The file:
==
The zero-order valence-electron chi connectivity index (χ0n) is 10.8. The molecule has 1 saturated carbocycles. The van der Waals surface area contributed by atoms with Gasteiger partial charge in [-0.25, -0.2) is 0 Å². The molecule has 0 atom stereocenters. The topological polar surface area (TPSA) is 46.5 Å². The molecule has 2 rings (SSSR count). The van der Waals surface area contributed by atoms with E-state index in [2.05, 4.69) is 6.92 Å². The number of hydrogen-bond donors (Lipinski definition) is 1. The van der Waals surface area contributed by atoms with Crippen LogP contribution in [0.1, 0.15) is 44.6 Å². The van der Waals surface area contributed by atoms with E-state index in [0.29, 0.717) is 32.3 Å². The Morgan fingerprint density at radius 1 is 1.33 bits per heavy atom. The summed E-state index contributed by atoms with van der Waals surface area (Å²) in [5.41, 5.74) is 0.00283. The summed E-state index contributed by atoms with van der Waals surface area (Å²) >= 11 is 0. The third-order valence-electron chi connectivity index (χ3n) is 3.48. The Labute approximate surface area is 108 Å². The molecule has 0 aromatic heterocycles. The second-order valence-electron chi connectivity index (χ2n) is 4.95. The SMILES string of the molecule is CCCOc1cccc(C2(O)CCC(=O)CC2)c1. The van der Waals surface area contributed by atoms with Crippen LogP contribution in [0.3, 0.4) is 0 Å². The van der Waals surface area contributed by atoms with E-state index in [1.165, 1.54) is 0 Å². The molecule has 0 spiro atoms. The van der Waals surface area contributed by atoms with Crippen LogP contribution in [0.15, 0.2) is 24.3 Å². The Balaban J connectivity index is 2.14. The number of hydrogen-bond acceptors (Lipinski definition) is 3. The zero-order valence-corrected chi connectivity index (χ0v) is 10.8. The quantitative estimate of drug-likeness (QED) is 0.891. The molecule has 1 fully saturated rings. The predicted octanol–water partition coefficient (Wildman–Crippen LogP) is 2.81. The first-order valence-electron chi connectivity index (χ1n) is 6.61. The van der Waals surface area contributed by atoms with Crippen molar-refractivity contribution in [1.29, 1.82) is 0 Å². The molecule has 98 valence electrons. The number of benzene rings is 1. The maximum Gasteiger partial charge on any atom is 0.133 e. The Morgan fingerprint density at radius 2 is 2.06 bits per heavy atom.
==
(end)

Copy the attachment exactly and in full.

The zero-order valence-electron chi connectivity index (χ0n) is 10.8. The molecule has 1 saturated carbocycles. The van der Waals surface area contributed by atoms with Gasteiger partial charge in [-0.25, -0.2) is 0 Å². The molecule has 0 atom stereocenters. The topological polar surface area (TPSA) is 46.5 Å². The molecule has 2 rings (SSSR count). The van der Waals surface area contributed by atoms with E-state index in [2.05, 4.69) is 6.92 Å². The number of hydrogen-bond donors (Lipinski definition) is 1. The van der Waals surface area contributed by atoms with Crippen LogP contribution in [0.1, 0.15) is 44.6 Å². The van der Waals surface area contributed by atoms with E-state index in [0.29, 0.717) is 32.3 Å². The Morgan fingerprint density at radius 1 is 1.33 bits per heavy atom. The summed E-state index contributed by atoms with van der Waals surface area (Å²) in [5.41, 5.74) is 0.00283. The summed E-state index contributed by atoms with van der Waals surface area (Å²) >= 11 is 0. The third-order valence-electron chi connectivity index (χ3n) is 3.48. The Labute approximate surface area is 108 Å². The molecule has 0 aromatic heterocycles. The second-order valence-electron chi connectivity index (χ2n) is 4.95. The SMILES string of the molecule is CCCOc1cccc(C2(O)CCC(=O)CC2)c1. The van der Waals surface area contributed by atoms with Crippen LogP contribution in [0.3, 0.4) is 0 Å². The van der Waals surface area contributed by atoms with E-state index in [1.165, 1.54) is 0 Å². The molecule has 0 spiro atoms. The van der Waals surface area contributed by atoms with Crippen LogP contribution in [0.15, 0.2) is 24.3 Å². The Balaban J connectivity index is 2.14. The number of hydrogen-bond acceptors (Lipinski definition) is 3. The zero-order valence-corrected chi connectivity index (χ0v) is 10.8. The quantitative estimate of drug-likeness (QED) is 0.891. The molecule has 1 fully saturated rings. The predicted octanol–water partition coefficient (Wildman–Crippen LogP) is 2.81. The first-order valence-electron chi connectivity index (χ1n) is 6.61. The van der Waals surface area contributed by atoms with Crippen molar-refractivity contribution in [1.29, 1.82) is 0 Å². The molecule has 98 valence electrons. The number of benzene rings is 1. The maximum Gasteiger partial charge on any atom is 0.133 e. The Morgan fingerprint density at radius 2 is 2.06 bits per heavy atom.